Why do CAFOs exist? Partly it’s your fault. It’s also mine. With Americans increasingly not knowing from what conditions their food comes from and just accepting the miracle that are supermarket shelves, we are eating an abundance of protein. People eat large amounts of meat for breakfast, lunch, and dinner. People gladly go for that second or third helping of hamburger at family BBQs. People choose not just sausage, but also bacon, ham, and a turkey patty at continental breakfast buffets. Of course, no industry will say “no” to increased demand. You want more meat? The industry will find a way to make it happen. And the only way to satisfy the estimated 324,227,000** of us that all want meat every day for every meal*** is a CAFO. Making a change doesn’t start with the industry (governments have tried to moderate the inhumane treatment of animals in CAFOs, with only minimal effect), it starts with YOU. By making a decision to limit your meat intake to one meal per day, for example, or maybe once every two days, you can make a serious dent in demand. If there’s no need for hellish amounts of meat, there’s no need for CAFOs. Believe me, Americans actually eat more protein than necessary in a regular diet (eating too much protein can actually suck calcium out of your bones). You don’t need it.

So now that you know the personal health, environmental, and economical impacts of CAFOs, let’s briefly review the conditions in which these animals live, partnered with images.

Chickens live in “broilers”, where they are crammed into a small tent with 20,000 to 30,000 other birds and have less than a square foot of living space. They live for approximately 7 weeks (despite the fact that healthy chickens can live 8-10 years!), the entire time sitting on their own waste, called “cake” by CAFO industrialists.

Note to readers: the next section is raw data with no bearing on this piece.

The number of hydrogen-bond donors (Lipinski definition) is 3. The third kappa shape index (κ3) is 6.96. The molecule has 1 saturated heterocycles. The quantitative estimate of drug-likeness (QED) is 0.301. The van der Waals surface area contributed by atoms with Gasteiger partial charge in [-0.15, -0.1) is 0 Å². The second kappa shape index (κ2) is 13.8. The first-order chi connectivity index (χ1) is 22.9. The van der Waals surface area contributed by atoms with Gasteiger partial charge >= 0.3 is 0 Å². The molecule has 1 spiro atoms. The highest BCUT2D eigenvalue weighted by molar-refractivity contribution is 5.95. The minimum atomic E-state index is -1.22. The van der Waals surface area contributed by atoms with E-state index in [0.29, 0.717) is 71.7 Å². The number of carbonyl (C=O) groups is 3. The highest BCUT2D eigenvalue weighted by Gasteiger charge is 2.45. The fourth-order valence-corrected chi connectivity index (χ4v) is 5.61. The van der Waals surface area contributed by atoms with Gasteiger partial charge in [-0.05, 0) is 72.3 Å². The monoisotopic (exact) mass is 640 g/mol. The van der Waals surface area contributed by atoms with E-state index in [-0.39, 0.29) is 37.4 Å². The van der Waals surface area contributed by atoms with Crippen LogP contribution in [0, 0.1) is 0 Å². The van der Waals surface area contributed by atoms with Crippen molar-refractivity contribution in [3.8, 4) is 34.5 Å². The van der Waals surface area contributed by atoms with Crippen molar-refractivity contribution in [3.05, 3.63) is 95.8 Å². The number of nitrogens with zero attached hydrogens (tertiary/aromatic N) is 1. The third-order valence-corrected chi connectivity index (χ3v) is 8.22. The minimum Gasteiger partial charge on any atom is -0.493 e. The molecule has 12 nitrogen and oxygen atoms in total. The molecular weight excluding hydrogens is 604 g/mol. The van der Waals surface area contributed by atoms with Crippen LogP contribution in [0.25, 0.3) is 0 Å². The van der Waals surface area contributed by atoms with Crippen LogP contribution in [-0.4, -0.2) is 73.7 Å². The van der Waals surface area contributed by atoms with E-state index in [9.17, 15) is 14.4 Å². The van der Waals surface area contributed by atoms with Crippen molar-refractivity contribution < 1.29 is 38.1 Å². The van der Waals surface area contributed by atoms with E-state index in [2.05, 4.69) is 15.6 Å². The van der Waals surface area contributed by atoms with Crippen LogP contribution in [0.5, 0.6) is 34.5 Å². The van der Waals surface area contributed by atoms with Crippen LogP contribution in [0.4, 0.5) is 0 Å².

Cow CAFOS are just about the worst. These giant animals meant by nature to be pasture roaming, healthy creatures are crammed in pens and fed a diet of just about whatever can fill their stomachs with no regard to nutritional content. This includes hydrolyzed poultry feathers, by-products of the other animals killed on the farm, inter-species waste, and cement dust. Even on farms where the diet is less sickening and cows are fed corn, a very cheap alternative to grass, cows must be pumped with antibiotics to negate the E. Coli in their stomachs. Fed on grass, cows develop no E. Coli in their digestive tracts.

cow-feed-lot

Source: brandyaddison.blogspot.com

Pigs live in no better conditions, despite them being smarter than dogs. 1,200 to 2,500 pigs can be confined in one space, all in cages

American Pork Shipped to China

Source: fairwarning.org

Egg laying hens suffer no less than those raised for their meat. They are kept in the most confining cages, with their beaks seared off so they cannot maim their neighbor. They live for a year before they are killed.

theissue_6-1

Source: cafothebook.org

As you can see, CAFOs are beyond unnatural: they’re beasts that shouldn’t exist and have far-reaching impact. If anything, if you don’t feel recycling makes an impact, if you don’t feel waste reduction is possible in your life (which is not true FYI), just eat less meat. With the amount we eat every day, you as an individual influencing your family and your friends can actually make a giant impact.